UK and UofL work on joint executive MBA
Kentucky’s two largest business schools are developing a plan to offer the state’s first joint Master of Business Administration (MBA) program for executives.
David Blackwell, dean, UK Gatton College of Business and Economics; Shirley Willihnganz, UofL provost; Eli Capiluoto, president, University of Kentucky; and Charles Moyer, dean, UofL College of Business.
David Blackwell, dean of the University of Kentucky’s Gatton College of Business and Economics, and Charles Moyer, dean of the University of Louisville’s College of Business, announced the initiative today at the Kentucky Chamber of Commerce Business Summit and Annual Meeting at the Louisville Marriott Downtown.
UK and UofL have agreed in principle to create a new MBA to prepare experienced mid-level executives for senior leadership. The program would be open to executives from both profit and not-for-profit organizations.
“We’re pleased to expand our collaboration with UK to include a quality master’s of business administration degree,” said UofL President James Ramsey. “Combining the expertise of the state’s two largest business schools will help keep our most talented executives in Kentucky and boost our economy.”
The joint program and would likely start in fall 2014 subject to normal approval processes at both universities. Classes would be held every other weekend to allow students to keep their existing jobs.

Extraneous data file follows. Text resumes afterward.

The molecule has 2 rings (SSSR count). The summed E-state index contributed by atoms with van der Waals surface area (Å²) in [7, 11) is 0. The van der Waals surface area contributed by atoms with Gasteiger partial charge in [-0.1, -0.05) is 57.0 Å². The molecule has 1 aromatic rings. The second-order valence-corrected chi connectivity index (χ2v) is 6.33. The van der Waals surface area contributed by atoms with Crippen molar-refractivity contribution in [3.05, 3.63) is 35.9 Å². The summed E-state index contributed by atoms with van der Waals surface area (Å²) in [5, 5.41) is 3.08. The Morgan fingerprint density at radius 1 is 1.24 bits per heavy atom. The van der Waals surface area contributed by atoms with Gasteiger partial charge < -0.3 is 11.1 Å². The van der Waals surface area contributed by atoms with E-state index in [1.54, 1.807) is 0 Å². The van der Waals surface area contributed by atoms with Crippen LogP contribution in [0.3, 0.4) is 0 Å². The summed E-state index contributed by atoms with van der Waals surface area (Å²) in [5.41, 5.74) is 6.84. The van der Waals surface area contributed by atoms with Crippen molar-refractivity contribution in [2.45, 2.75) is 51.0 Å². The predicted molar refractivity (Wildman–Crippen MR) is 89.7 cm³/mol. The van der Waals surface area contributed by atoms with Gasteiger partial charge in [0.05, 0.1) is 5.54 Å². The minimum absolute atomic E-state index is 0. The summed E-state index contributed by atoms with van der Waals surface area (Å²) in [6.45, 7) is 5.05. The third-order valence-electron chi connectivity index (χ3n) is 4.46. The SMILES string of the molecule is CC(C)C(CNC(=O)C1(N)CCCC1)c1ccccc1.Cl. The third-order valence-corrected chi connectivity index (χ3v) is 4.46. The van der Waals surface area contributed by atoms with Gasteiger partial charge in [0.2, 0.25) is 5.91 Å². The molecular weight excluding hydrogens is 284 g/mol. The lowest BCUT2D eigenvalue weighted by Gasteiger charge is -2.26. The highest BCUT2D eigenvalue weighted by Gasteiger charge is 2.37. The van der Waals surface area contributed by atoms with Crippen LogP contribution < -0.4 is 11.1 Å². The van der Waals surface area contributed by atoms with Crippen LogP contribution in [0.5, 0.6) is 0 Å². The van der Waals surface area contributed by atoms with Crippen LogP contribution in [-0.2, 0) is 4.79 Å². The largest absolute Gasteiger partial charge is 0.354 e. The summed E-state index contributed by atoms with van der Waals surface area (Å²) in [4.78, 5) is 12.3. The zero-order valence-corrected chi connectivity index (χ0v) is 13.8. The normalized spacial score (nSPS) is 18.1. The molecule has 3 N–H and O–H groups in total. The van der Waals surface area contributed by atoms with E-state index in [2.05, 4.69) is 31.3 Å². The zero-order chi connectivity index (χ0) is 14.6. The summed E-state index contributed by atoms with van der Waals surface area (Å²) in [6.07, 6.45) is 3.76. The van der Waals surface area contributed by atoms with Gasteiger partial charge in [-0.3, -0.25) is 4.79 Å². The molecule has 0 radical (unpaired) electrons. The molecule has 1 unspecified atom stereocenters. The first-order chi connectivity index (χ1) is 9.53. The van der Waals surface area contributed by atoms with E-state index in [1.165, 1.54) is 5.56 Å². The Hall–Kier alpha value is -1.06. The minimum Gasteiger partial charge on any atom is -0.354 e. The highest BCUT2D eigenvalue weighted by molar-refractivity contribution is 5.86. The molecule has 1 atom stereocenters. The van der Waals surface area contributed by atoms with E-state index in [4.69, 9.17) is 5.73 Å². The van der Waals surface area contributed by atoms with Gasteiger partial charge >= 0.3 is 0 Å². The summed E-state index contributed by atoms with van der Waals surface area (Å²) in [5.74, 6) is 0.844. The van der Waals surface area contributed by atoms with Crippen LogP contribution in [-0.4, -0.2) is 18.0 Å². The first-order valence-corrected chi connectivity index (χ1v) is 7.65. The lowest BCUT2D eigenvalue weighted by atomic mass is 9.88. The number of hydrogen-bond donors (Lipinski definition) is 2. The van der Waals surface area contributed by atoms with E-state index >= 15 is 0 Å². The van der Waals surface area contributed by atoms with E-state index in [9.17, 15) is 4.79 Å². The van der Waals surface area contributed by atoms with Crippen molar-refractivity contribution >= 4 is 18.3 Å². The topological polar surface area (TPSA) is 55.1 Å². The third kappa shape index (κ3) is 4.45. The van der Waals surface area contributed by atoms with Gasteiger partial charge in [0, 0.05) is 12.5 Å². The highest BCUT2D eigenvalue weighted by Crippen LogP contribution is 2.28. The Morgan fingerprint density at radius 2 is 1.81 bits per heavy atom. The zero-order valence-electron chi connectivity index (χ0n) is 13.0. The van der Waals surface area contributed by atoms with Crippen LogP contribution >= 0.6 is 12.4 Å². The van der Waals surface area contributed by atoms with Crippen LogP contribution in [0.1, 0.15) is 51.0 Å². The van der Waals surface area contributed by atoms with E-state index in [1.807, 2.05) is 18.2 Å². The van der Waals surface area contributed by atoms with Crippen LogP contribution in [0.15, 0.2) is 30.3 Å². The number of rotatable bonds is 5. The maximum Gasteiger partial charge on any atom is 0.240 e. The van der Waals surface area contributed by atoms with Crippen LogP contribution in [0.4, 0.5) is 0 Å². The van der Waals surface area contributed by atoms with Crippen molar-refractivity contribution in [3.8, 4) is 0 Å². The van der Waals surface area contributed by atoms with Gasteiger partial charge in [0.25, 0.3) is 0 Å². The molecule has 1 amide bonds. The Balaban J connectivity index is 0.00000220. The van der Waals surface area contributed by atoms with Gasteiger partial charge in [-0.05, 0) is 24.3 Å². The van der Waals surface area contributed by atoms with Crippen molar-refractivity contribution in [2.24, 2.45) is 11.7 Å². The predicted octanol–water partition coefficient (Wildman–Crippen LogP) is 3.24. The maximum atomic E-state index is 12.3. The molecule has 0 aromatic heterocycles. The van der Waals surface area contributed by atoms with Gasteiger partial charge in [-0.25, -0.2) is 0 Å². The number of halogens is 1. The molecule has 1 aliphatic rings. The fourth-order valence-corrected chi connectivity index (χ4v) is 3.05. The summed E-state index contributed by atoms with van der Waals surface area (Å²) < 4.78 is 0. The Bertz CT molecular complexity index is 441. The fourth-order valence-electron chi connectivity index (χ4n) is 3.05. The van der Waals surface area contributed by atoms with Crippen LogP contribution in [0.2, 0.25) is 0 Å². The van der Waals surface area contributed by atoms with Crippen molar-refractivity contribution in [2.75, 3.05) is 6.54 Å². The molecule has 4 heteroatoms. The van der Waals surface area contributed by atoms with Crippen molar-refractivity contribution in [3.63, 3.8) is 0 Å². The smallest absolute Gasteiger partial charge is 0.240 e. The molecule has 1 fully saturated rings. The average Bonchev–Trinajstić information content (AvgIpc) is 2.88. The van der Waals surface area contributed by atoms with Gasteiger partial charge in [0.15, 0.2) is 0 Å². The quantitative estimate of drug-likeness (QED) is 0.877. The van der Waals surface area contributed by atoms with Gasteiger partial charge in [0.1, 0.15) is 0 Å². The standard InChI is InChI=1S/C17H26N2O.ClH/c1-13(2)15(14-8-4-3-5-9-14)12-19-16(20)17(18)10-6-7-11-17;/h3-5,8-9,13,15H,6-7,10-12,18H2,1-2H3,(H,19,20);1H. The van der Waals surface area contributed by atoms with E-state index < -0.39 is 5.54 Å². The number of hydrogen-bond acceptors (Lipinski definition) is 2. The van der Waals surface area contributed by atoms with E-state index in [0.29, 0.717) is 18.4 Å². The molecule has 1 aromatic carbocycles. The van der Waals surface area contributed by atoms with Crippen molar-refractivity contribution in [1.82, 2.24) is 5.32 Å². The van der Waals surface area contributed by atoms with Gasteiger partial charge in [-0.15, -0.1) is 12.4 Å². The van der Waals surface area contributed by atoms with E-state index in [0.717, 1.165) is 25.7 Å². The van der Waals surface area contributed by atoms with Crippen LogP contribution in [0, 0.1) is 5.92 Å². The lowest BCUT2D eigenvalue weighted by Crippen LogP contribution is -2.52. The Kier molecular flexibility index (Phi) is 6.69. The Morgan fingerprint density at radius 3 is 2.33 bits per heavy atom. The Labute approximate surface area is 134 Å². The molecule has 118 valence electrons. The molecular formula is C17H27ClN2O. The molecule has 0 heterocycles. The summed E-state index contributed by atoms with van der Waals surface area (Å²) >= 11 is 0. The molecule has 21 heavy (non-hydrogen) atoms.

Faculty members at the two schools still need to flesh out courses for the program, which would be about 17 months long. Half of the courses would take place in Louisville and half in Lexington, with UofL and UK also splitting teaching duties, revenue and expenses.
About 250 students at UofL and 175 students at UK are now pursuing an MBA degree. The joint program could add 40 to 45 new MBA students a year, mostly from the Louisville, Lexington and Cincinnati metropolitan areas, Moyer and Blackwell said.
“This program would give students a unique opportunity to learn from the best faculty members at the state’s two leading business schools and draw on a large pool of business leadership resources in Kentucky’s two largest metropolitan areas,” Moyer said.
The new MBA also would enhance Kentucky’s business climate by allowing its emerging senior leaders to obtain an advanced education on their own turf, Blackwell said.
“In the past, many rising executives have had to leave the state to find a quality MBA program,” he said. “This would allow them to pursue a world-class program right here at home.”